Swiss berries grown under a photovoltaic system


Is it possible to feed the citizens and the network at the same time? The construction of the Insolagrin Conthey in Valais (Switzerland), a solar power plant, provides some answers. The first raspberries for the project were harvested at the end of the summer, launching a four-year program to analyze and optimize agricultural and electricity yields.“This is the first time – in the world – that our new agrivoltaic technology has been deployed on a large-scale pilot,” said the Insolagrin team. “These results could pave the way for large-scale and unprecedented solar deployments, providing a new solution without additional land use. ”

Insolagrin is an agrivoltaic solution that allows dual land use without compromise. Translucent solar modules replace the plastic tunnels commonly used in agriculture and provide efficient energy production and crop protection. More than a solar installation, the insolagrine is a new tool for farmers. It allows dynamic light adjustment to optimize crop growth with seasons and climate changes.

The pilot project, created by the three Insolight partners, Romande Energie and Agroscope, has been operational on the Agroscope site in Conthey (VS) since July 2021. The installation, supported by the Federal Office of Energy (SFOE) , covers an area of ​​165m2 and will be used for the cultivation of raspberries – and strawberries from 2022 – under shelter in pots. Insolight develops and supplies solar module technology and light control system. Agroscope studies plant physiology, yields and crop quality. Romande Energie built the installation and supervises energy production. Over the next four years, agricultural and electrical yield data will be collected and analyzed to optimize plant performance.

Research to optimize a unique agrivoltaic solution
The pilot plant was developed to replace and improve crop protection against bad weather, while producing energy. It allows Agroscope to study the impact of light conditions on crop development. The objective is to use these agronomic data to adjust the algorithm for controlling photovoltaic modules, irrigation and nutrient supply according to the plant species, the stage of development and the amount of sunshine. At the same time, Romande Energie will assess the solar electricity production of the installation during the four years of the project. The infrastructure will also be optimized according to the needs of the farm.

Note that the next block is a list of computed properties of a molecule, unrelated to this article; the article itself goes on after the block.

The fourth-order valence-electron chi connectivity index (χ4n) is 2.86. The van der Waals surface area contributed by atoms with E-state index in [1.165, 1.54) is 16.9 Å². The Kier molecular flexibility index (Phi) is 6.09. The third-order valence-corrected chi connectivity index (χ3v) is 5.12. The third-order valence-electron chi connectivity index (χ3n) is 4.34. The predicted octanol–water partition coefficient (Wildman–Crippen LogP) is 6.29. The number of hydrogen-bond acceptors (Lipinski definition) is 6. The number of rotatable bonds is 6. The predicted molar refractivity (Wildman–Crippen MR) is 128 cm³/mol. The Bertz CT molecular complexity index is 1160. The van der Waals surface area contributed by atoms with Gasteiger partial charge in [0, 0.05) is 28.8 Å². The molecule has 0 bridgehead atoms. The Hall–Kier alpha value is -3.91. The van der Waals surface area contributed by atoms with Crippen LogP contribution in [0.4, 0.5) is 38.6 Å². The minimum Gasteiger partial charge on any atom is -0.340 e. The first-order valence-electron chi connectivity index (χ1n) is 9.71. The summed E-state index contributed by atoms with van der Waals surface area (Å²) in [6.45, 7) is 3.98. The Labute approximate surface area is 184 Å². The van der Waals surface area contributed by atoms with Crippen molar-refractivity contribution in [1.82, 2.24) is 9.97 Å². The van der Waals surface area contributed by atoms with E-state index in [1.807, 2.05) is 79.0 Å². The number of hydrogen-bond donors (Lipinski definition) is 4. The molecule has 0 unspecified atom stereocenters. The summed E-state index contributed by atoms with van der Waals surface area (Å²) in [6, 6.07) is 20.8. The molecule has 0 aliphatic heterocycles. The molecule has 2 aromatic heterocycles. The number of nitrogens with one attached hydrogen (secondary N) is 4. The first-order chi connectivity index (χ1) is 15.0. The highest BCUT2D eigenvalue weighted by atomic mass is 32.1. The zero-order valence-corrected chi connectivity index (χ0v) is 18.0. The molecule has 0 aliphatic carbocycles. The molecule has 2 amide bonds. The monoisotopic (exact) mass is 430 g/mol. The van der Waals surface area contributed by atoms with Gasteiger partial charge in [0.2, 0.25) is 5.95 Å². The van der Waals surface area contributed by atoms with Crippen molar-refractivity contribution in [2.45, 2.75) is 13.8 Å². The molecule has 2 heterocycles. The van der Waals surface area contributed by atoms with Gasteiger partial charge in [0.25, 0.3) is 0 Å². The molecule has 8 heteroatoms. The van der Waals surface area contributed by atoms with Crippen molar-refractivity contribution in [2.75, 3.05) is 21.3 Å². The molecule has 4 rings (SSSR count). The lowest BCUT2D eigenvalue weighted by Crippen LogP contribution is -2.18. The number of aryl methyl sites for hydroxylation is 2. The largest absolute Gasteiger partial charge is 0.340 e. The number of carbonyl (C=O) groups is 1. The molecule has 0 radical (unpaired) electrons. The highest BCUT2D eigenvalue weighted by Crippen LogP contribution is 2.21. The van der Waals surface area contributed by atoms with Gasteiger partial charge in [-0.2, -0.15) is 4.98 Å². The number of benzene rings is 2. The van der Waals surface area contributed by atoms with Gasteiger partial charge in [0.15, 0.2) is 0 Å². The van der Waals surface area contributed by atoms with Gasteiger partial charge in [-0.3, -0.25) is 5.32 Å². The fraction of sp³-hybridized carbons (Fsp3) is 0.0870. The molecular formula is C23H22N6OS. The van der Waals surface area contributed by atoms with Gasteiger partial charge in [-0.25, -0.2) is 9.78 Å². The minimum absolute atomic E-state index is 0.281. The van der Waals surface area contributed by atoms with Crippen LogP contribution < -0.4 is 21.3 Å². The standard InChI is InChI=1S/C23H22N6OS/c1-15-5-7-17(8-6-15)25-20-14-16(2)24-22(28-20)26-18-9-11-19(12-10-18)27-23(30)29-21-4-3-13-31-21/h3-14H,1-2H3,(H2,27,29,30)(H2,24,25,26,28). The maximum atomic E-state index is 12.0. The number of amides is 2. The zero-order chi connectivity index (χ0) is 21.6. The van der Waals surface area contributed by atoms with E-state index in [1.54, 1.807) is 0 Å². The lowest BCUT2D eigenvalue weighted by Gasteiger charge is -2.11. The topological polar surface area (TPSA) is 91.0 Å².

This research should make it possible to produce solar energy while maintaining, or even increasing, the quantity and quality of the fruits harvested under solar modules.

Research to optimize a unique agrivoltaic solution
The pilot plant was developed to replace and improve crop protection against bad weather, while producing energy. It allows Agroscope to study the impact of light conditions on crop development. The objective is to use these agronomic data to adjust the algorithm for controlling photovoltaic modules, irrigation and nutrient supply according to the plant species, the stage of development and the amount of sunshine. At the same time, Romande Energie will assess the solar electricity production of the installation during the four years of the project. The infrastructure will also be optimized according to the needs of the farm.

This research should make it possible to produce solar energy while maintaining, or even increasing, the quantity and quality of the fruits harvested under solar modules.

Convincing additional solar potential on rooftops
The potential of agrivoltaic structures that benefit both crops and electricity production is significant. In Switzerland, nearly 4,600 hectares could be considered, representing a power of 5 gigawatt-peak, or the equivalent of the consumption of 800,000 to 1,200,000 households. The ambition is to provide a new solution for large-scale photovoltaic deployments, without additional impact on the soil and reducing the carbon footprint of crops. In this regard, an important signal was sent by the Federation of Migros Cooperatives which decided to support the project.

This is a first step towards the future of positive energy crops, offering prospects for sustainable development for the food and energy sectors.

The project is supported by the pilot and demonstration program of the Federal Office of Energy.

For more information:

Contacts
Insolight
Laurent Coulot
CEO and co-founder
[email protected]

Romande Energie
Caroline Monod
+41 21 802 95 78
[email protected]

About Irene J. O'Donnell

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